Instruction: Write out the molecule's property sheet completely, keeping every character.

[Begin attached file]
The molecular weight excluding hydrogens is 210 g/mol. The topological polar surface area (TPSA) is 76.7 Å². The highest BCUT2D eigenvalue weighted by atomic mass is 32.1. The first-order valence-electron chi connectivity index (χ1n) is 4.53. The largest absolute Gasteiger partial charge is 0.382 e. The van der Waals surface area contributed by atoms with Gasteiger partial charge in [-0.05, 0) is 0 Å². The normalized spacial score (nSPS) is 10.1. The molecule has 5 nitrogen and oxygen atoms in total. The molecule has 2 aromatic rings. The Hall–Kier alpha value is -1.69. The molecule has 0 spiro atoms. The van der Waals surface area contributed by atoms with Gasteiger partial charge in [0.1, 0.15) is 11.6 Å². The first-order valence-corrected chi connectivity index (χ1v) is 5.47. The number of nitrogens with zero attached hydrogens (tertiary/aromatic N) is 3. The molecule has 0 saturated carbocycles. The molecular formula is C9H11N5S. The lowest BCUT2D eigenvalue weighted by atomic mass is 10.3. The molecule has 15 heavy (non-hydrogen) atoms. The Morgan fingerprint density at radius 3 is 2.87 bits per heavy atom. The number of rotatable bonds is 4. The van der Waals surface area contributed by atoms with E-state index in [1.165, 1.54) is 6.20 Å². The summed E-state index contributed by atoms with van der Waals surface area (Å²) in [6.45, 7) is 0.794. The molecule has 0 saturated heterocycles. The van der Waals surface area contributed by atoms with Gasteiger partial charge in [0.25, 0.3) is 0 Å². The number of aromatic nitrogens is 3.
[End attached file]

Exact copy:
The molecular weight excluding hydrogens is 210 g/mol. The topological polar surface area (TPSA) is 76.7 Å². The highest BCUT2D eigenvalue weighted by atomic mass is 32.1. The first-order valence-electron chi connectivity index (χ1n) is 4.53. The largest absolute Gasteiger partial charge is 0.382 e. The van der Waals surface area contributed by atoms with Gasteiger partial charge in [-0.05, 0) is 0 Å². The normalized spacial score (nSPS) is 10.1. The molecule has 5 nitrogen and oxygen atoms in total. The molecule has 2 aromatic rings. The Hall–Kier alpha value is -1.69. The molecule has 0 spiro atoms. The van der Waals surface area contributed by atoms with Gasteiger partial charge in [0.1, 0.15) is 11.6 Å². The first-order valence-corrected chi connectivity index (χ1v) is 5.47. The number of nitrogens with zero attached hydrogens (tertiary/aromatic N) is 3. The molecule has 0 saturated carbocycles. The molecular formula is C9H11N5S. The lowest BCUT2D eigenvalue weighted by atomic mass is 10.3. The molecule has 15 heavy (non-hydrogen) atoms. The Morgan fingerprint density at radius 3 is 2.87 bits per heavy atom. The number of rotatable bonds is 4. The van der Waals surface area contributed by atoms with E-state index in [1.165, 1.54) is 6.20 Å². The summed E-state index contributed by atoms with van der Waals surface area (Å²) in [6.45, 7) is 0.794. The molecule has 0 saturated heterocycles. The van der Waals surface area contributed by atoms with Gasteiger partial charge in [0.25, 0.3) is 0 Å². The number of aromatic nitrogens is 3.